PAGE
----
A Girl and a Gun (Summerhall: 2-27 Aug: 18.00: 60mins)

“A greatly rewarding hour of insight and grace for cinephiles, feminists, and iconoclasts everywhere.”

Editorial Rating: 5 Stars: Outstanding

Louise Orwin is one savvy film buff and her one-woman show, A Girl and a Gun (the title of which is derived from Jean-Luc Godard’s notorious quote “All you need to make a film is a girl and a gun”) is sixty minutes of finely crafted satire/tribute/criticism/fun on that very notion. For cinephiles and non-cinephiles alike, A Girl and a Gun offers laughs, thrills, and intimate insights into some of popular culture’s most beloved genres and setups within film, while asserting a masterfully subversive message.

Orwin is an electric performer, constantly keeping the audience guessing and engaged as she flits from scenario to scenario as “Her,” representing the interchangeable, lazily written female in so many Hollywood films. She is accompanied onstage by an unspecific male counterpart, as “Him,” a random actor who had responded to the show’s online call for male performers, and who is a different person every night. “Him” reads his lines from a teleprompter, and is, charmingly, just as surprised, shocked, amused, and impressed at the show’s content as the audience is at every turn. For Orwin has created an amalgam of sorts, of every misogynistic and abusive male-female dynamic presented in male-ego-centered films, to prove how toxic and destructive masculinity in popular culture can be.

“Him” is scripted to seduce, kiss, betray, bully, abuse, physically hit, and generally mistreat “Her” in carefully structured ways, so that sometimes he has free reign to strut around and take advantage of the audience and damsel in front of him, and other times he has no real choice but to act like a heel. Her commentary is strikingly simple, as she uncovers the terrible unfairness and cruelties beneath many a male/female action hero/damsel dynamics.

What is most impressive and reassuring about the show’s approach is the level of research evident behind the faithful recreations of the films it satirises. It is presented in a format all Tarantino fans will recognise; divided into chapters with pseudo-poetic titles like “Cherry Picker” or “Why You Don’t Have to be American to have an American Dream,” which is a particularly impactful one. Taglines, catchphrases and devices from lots of Tarantino’s writing are featured, including dances reminiscent of Pulp Fiction and Death Proof, and the opening theme from Kill Bill – indeed the piece is chock-full of cinematic observations and criticisms that are spot-on if you are a fan of the retro-worshipping, Western-esque American odysseys Orwin comes after. There is a particularly impressive and hilarious sequence in which Orwin and the male actor recite all the typical names of “Him” and “Her” in these films, like Charlie, Bobby, Big Charlie, Big Bobby, Tommy, Tony, Big Tommy, Big Tony; Suzie, Jenny, Little Suzie, Little Jenny, et cetera.

Points like these are also, in a larger sense, what makes Orwin’s show so clever and incisive; there are no individual films or even individual scenes that are criticised on their own. Rather, A Girl and a Gun takes aim at the sheer repetitiveness and laziness of re-used, tired tropes, with great success. One of the most memorable sequences comes near the ‘end’ of the experience, when “Him” has forsaken “Her” and she must, as she does in so many films, die. Orwin’s “Her” dies at least ten times in a row, in various gruesome fashions, from being shot with numerous types of firearms to being tied to a train track and run over. Her point lands with a surprising amount of grace, as we recall so many female characters who have been extinguished simply to prove the male protagonist’s point, and it is the sheer quantity of such deaths that packs the greatest punch.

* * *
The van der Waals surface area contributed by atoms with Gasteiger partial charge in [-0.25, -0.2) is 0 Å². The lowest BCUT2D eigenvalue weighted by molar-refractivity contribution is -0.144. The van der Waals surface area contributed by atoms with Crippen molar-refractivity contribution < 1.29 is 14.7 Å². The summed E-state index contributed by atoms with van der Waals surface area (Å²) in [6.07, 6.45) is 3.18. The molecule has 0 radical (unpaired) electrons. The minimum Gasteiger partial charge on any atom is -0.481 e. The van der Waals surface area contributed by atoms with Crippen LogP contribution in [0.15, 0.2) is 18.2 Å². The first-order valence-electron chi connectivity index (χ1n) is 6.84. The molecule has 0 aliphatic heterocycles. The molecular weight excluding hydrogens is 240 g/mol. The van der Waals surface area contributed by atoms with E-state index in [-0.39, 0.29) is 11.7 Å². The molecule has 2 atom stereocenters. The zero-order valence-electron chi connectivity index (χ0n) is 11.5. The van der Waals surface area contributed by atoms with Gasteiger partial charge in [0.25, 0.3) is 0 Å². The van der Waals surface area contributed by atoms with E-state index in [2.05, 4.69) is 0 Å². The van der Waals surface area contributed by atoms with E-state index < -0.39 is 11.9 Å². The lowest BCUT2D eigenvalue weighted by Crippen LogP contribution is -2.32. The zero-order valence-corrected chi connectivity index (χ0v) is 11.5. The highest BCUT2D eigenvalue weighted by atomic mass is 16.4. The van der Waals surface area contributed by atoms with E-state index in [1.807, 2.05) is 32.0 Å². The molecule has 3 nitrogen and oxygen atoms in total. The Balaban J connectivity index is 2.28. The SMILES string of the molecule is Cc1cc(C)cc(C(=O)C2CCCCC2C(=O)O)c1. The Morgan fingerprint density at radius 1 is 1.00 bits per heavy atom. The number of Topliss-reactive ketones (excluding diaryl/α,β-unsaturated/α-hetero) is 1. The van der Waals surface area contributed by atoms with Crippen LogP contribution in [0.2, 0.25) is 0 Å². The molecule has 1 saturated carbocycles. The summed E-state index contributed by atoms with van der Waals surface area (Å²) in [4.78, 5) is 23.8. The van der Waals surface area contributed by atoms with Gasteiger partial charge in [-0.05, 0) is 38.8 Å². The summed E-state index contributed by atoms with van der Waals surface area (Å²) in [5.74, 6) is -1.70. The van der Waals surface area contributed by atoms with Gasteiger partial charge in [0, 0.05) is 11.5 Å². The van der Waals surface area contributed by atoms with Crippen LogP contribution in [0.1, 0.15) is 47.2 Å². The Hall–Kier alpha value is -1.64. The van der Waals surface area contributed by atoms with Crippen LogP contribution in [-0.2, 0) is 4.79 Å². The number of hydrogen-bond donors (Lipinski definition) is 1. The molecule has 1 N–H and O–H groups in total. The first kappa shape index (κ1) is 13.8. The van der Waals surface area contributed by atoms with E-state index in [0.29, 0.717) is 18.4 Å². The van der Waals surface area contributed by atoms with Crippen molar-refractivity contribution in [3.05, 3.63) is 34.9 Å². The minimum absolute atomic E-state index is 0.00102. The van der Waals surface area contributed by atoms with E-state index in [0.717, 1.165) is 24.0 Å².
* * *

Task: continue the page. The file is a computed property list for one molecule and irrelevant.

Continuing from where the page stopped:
The attention to detail in this show is also commendable, from the use of projection and subtitling to recall a movie being written and filmed, and on-screen directions for “Him” to don various costumes, play with numerous prop firearms and “act like he is in an action movie”. This device in particular leaves a meaningful impression, presenting both “Him” and “Her” as pawns of the written scripts, and suggesting it is not necessarily inherent to a man’s composition that he acts so cruelly — he is written that way, much as many men may have learned their behaviour from movies where that very same behaviour got the girl and saved the day.

A Girl and a Gun presents an ingenious deconstruction of male ego, cinematic influence, and the truth beneath the beauty of so many of society’s favourite films. It is a greatly rewarding hour of insight and grace, plus a goldmine for cinephiles, feminists, and iconoclasts everywhere.

outstanding

StarStarStarStarStar

 

Reviewer: Nathaniel Brimmer-Beller

THIS REVIEW HAS NOT BEEN SUBEDITED

Two Sides of the Curtain (theSpace on the Mile: 14-19th Aug: 19.05: 50 mins)

“Emotive and gripping”

Editorial Rating: 2 Stars:

Two Sides of the Curtain follows the struggle of Ada and Erich – lovers on either side of the “curtain”, who long to be together, but, for whatever reason, can’t. At least that’s what I think it’s about. I’ll admit I’m no expert on the history and politics surrounding the Cold War and the specific reasons why people were and weren’t permitted access to certain places, but even by the end of the performance I didn’t feel much the wiser.

Erich seems to have a job that gives him quite a lot of political and practical clout, including the freedom to travel around the country (presumably Germany) as he chooses, while much of Ada’s reluctance to run away with him seems to come from lack of will rather than fear of being caught in the process, though it’s never particularly clear why she makes the decisions she does. Indeed, it’s quite frustrating how little we get to learn about both characters throughout the piece, making it hard to empathise with them at any given moment.